In the case of a work of art, the copyright usually resides with the artist or artist's estate, if they're deceased. In the case of stills (or animated GIFs) from movies, the copyright usually resides with the movie studio that produced it.
I understand these laws when I post images to Daily Exhaust I don't own the copyrights to. How does the law work when there's a violation? The copyright owner contacts me about the offending image and I take it down.
The other issue Vintagegal brings up in her post involves reposting versus reblogging. Reblogging is an important function on Tumblr, where her site is hosted. Reblogging a post from someone else's Tumblr on to your Tumblr maintains the trail of attribution. Reblogging allows you to see where the content of the post you're looking at originated. It's part of what makes Tumblr such a thriving community.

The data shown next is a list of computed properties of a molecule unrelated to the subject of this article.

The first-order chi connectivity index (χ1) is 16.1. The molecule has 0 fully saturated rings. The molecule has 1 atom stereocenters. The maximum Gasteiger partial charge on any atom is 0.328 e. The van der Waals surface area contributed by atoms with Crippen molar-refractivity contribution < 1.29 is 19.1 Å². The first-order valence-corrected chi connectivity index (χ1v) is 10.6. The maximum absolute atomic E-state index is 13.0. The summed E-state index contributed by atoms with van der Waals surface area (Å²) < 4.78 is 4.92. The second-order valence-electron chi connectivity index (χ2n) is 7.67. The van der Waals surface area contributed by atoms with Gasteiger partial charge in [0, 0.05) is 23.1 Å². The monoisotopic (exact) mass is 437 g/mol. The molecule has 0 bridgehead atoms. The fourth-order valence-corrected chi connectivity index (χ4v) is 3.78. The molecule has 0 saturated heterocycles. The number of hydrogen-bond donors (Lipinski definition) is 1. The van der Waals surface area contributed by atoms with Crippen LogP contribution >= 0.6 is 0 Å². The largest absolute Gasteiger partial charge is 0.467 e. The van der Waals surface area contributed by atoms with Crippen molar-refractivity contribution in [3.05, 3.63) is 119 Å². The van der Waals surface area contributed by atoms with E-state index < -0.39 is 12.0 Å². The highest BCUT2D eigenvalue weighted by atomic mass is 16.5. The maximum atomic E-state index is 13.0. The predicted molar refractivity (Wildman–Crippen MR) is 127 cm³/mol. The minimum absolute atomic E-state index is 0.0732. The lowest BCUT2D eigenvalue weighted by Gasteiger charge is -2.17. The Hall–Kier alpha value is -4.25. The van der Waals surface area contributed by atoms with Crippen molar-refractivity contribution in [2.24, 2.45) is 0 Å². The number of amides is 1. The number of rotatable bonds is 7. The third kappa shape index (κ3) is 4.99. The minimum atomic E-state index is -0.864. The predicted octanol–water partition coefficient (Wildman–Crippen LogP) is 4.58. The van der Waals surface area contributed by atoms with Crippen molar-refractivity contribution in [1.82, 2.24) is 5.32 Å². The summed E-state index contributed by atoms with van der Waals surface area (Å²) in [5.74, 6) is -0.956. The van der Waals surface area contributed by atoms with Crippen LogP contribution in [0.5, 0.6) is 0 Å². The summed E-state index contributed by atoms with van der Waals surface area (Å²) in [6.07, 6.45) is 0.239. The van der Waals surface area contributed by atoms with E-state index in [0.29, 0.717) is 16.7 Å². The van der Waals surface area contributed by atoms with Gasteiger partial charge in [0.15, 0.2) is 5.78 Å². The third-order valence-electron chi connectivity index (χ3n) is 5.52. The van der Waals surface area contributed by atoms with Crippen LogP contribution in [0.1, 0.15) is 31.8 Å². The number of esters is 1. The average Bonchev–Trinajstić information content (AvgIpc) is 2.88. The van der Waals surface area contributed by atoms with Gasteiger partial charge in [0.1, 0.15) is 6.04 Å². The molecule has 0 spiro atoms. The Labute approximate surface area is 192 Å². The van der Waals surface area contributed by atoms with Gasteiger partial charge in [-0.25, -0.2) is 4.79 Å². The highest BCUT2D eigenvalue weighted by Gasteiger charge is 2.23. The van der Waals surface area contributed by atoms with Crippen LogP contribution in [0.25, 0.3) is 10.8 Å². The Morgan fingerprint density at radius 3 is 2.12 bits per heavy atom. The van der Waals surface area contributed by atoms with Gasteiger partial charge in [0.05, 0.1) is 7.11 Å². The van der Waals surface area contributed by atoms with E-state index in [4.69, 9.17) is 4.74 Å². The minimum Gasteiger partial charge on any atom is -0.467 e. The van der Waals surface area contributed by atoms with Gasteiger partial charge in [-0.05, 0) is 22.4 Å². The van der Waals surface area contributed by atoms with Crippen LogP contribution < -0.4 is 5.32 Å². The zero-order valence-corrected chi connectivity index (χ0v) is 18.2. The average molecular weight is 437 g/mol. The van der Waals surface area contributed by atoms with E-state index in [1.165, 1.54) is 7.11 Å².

I agree with Vintagegal that reblogging is not only important on Tumblr, it's just plain courteous. In the case of Daily Exhaust, I host it on a shared server environment on Dreamhost and I've been using Movable Type for my blogging software since I launched the site in 2006. Movable Type has no built-in reblogging feature which means I manually type in and link to the sources of my posts. The Internet is built on the strength of links and I think it's important to give credit where it's due and who knows, when someone sees I'm linking to their site, they might end up interested in Daily Exhaust and decide to reference one of my posts.
There's another detail about reposting I should mention: I always download, rename and upload images to my server when constructing my posts. I do this for two reasons. First, it's illegal to deep link to an image on someone else's site. It's called 'bandwidth stealing' because you're not hosting the image, but reaping all the benefits of showcasing it on your site. And what if your site receives thousands of visitors a day and the site you're deep linking to has a small bandwidth cap? You could potentially cost that person thousands of dollars. The second reason I re-upload images to my site is so it can be as self-contained an archive as possible. Sure, embedded YouTube videos eventually die, but I at least want the images posted to Daily Exhaust to last as long as the words written on it do.